What is a norm? An educational norm is simply a picture of the typical level of performance for any given group of students based on characteristics such as age range, grade level, or geographic area. Interim assessments that provide high-quality norms allow educators to see their students’ learning in a wider context. Norms help educators see if a student is growing at an expected pace, regardless of where the student started. Both status and growth norms allow educators to compare students’ academic performance to peers.
Often, teachers use norms to help explain to parents and students what a given assessment score means, and to help make important decisions about placement in both Gifted and Talented and Response to Intervention (RTI) programs. Norms may also be used by schools for analysis and evaluation of performance and programs. In all cases, having accurate norms drawn from appropriate sample sizes from a representative student population is crucial for educators.
Some interim assessments provide achievement, or status, norms for each grade in math, reading, language usage, and science. Teachers can view these norms based on any number of instructional weeks through the year to gain a more precise estimate of a student’s current achievement relative to his or her peers. Status norms, presented as a percentile rank, can be useful for placing students into various programs.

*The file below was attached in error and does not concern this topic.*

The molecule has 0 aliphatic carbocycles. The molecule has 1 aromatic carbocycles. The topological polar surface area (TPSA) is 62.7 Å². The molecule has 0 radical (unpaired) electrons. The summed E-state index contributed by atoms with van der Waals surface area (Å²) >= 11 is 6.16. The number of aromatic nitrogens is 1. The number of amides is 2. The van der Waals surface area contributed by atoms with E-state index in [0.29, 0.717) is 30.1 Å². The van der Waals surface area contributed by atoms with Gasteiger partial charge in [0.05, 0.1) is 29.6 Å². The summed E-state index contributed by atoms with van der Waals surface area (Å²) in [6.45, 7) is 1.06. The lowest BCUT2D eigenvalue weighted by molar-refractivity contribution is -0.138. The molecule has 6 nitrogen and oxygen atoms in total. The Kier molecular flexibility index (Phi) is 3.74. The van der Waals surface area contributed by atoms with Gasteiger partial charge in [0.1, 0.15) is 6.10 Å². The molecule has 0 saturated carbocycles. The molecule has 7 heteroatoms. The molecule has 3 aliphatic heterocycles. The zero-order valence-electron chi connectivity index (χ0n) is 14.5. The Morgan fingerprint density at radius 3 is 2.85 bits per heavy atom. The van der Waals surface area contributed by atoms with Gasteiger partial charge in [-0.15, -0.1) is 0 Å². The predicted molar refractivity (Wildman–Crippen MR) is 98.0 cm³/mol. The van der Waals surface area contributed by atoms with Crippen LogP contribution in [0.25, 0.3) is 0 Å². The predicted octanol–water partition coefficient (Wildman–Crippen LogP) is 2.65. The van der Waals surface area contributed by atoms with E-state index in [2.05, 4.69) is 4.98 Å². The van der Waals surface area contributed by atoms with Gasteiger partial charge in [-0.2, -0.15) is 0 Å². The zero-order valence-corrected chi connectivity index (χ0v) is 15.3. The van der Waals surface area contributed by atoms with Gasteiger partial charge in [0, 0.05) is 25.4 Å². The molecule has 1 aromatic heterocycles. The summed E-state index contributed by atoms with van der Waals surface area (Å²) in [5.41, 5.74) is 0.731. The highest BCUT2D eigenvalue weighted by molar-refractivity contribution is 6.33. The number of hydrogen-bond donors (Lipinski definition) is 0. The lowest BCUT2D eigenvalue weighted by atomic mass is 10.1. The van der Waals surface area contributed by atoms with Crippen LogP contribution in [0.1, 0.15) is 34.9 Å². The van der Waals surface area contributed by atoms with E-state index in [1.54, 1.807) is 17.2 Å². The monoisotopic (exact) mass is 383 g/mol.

Using growth norms, teachers can understand not only that a student grew, but how much that student grew in comparison to other students who had similar starting assessment scores and weeks of instruction. Growth norms provide teachers the necessary context for setting individual student growth targets, a powerful way to help students take ownership of their own learning. At the school level, growth norms express the progress of groups of students and can be useful for making inferences about programs and instructional approaches, and ultimately answer that all-important question – What’s Next?
Before using normative data, educators should ask and answer the following ten questions:
- Are the norms current?
- Do the norms represent the right population for your purposes?
- Is the sample population large enough?
- Is there a technical manual that documents procedures?
- Do the status norms account for instructional weeks or only provide one look at grade-level performance?
- What evidence is there that the percentile ranks provided are accurate for screening students for programs?
- Are growth norms available and easy to use?
- Are growth norms customizable to reflect individual student starting points as well as grade level?
- Are comparison groups available at the school level reflecting school characteristics?
- Are the growth norms sensitive to weeks of instruction or one size fits all?
Normative data is a powerful tool that can help put interim assessment scores into context and one way to make assessment more meaningful for teachers and students alike.